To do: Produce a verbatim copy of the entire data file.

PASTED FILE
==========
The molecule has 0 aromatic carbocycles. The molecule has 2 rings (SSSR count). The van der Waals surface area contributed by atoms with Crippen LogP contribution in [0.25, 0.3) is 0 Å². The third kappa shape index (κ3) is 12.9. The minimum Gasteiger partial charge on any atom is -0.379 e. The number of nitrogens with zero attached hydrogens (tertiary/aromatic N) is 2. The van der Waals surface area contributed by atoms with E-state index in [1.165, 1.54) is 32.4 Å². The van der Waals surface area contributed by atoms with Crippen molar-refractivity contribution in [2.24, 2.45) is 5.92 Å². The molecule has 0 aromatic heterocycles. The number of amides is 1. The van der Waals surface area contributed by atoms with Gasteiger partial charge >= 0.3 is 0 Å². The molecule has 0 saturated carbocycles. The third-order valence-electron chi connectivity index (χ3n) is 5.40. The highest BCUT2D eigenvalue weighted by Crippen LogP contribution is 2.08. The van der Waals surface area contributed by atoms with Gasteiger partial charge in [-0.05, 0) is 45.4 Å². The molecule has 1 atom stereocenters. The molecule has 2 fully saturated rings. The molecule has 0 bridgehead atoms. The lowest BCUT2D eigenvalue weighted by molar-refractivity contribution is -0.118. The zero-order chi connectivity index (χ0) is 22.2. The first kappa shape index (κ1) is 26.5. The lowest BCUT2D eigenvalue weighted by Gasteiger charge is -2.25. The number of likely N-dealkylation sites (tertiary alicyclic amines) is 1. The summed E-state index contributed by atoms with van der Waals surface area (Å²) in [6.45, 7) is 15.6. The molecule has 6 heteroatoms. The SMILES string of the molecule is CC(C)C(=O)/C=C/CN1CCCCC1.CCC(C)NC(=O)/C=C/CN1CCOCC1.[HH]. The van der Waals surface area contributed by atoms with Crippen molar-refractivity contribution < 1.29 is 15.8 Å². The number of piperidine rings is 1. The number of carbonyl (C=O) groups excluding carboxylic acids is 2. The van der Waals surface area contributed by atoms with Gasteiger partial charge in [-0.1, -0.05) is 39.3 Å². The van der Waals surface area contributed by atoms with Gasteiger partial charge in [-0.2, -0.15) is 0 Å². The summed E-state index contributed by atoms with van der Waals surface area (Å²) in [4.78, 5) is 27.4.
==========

The molecule has 0 aromatic carbocycles. The molecule has 2 rings (SSSR count). The van der Waals surface area contributed by atoms with Crippen LogP contribution in [0.25, 0.3) is 0 Å². The third kappa shape index (κ3) is 12.9. The minimum Gasteiger partial charge on any atom is -0.379 e. The number of nitrogens with zero attached hydrogens (tertiary/aromatic N) is 2. The van der Waals surface area contributed by atoms with E-state index in [1.165, 1.54) is 32.4 Å². The van der Waals surface area contributed by atoms with Crippen molar-refractivity contribution in [2.24, 2.45) is 5.92 Å². The molecule has 0 aromatic heterocycles. The number of amides is 1. The van der Waals surface area contributed by atoms with Gasteiger partial charge >= 0.3 is 0 Å². The molecule has 0 saturated carbocycles. The third-order valence-electron chi connectivity index (χ3n) is 5.40. The highest BCUT2D eigenvalue weighted by Crippen LogP contribution is 2.08. The van der Waals surface area contributed by atoms with Gasteiger partial charge in [-0.05, 0) is 45.4 Å². The molecule has 1 atom stereocenters. The molecule has 2 fully saturated rings. The molecule has 0 bridgehead atoms. The lowest BCUT2D eigenvalue weighted by molar-refractivity contribution is -0.118. The zero-order chi connectivity index (χ0) is 22.2. The first kappa shape index (κ1) is 26.5. The lowest BCUT2D eigenvalue weighted by Gasteiger charge is -2.25. The number of likely N-dealkylation sites (tertiary alicyclic amines) is 1. The summed E-state index contributed by atoms with van der Waals surface area (Å²) in [6.45, 7) is 15.6. The molecule has 6 heteroatoms. The SMILES string of the molecule is CC(C)C(=O)/C=C/CN1CCCCC1.CCC(C)NC(=O)/C=C/CN1CCOCC1.[HH]. The van der Waals surface area contributed by atoms with Crippen molar-refractivity contribution < 1.29 is 15.8 Å². The number of piperidine rings is 1. The number of carbonyl (C=O) groups excluding carboxylic acids is 2. The van der Waals surface area contributed by atoms with Gasteiger partial charge in [-0.1, -0.05) is 39.3 Å². The van der Waals surface area contributed by atoms with Gasteiger partial charge in [-0.2, -0.15) is 0 Å². The summed E-state index contributed by atoms with van der Waals surface area (Å²) in [4.78, 5) is 27.4.